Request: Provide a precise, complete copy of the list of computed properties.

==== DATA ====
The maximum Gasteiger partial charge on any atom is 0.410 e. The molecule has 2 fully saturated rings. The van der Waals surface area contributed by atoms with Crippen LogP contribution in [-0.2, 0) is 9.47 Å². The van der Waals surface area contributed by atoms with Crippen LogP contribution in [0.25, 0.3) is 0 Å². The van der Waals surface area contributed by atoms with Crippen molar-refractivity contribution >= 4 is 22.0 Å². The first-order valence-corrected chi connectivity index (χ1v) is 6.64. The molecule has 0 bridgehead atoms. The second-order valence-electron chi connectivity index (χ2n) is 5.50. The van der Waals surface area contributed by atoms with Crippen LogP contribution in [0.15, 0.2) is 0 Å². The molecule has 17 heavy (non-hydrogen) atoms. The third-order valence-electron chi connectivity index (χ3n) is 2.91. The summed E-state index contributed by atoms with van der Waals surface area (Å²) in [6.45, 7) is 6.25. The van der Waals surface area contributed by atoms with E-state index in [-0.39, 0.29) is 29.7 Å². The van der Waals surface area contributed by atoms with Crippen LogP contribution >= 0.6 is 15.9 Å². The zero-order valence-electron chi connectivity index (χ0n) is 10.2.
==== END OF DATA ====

The maximum Gasteiger partial charge on any atom is 0.410 e. The molecule has 2 fully saturated rings. The van der Waals surface area contributed by atoms with Crippen LogP contribution in [-0.2, 0) is 9.47 Å². The van der Waals surface area contributed by atoms with Crippen LogP contribution in [0.25, 0.3) is 0 Å². The van der Waals surface area contributed by atoms with Crippen molar-refractivity contribution >= 4 is 22.0 Å². The first-order valence-corrected chi connectivity index (χ1v) is 6.64. The molecule has 0 bridgehead atoms. The second-order valence-electron chi connectivity index (χ2n) is 5.50. The van der Waals surface area contributed by atoms with Crippen LogP contribution in [0.15, 0.2) is 0 Å². The molecule has 17 heavy (non-hydrogen) atoms. The third-order valence-electron chi connectivity index (χ3n) is 2.91. The summed E-state index contributed by atoms with van der Waals surface area (Å²) in [6.45, 7) is 6.25. The van der Waals surface area contributed by atoms with E-state index in [-0.39, 0.29) is 29.7 Å². The van der Waals surface area contributed by atoms with Crippen LogP contribution >= 0.6 is 15.9 Å². The zero-order valence-electron chi connectivity index (χ0n) is 10.2.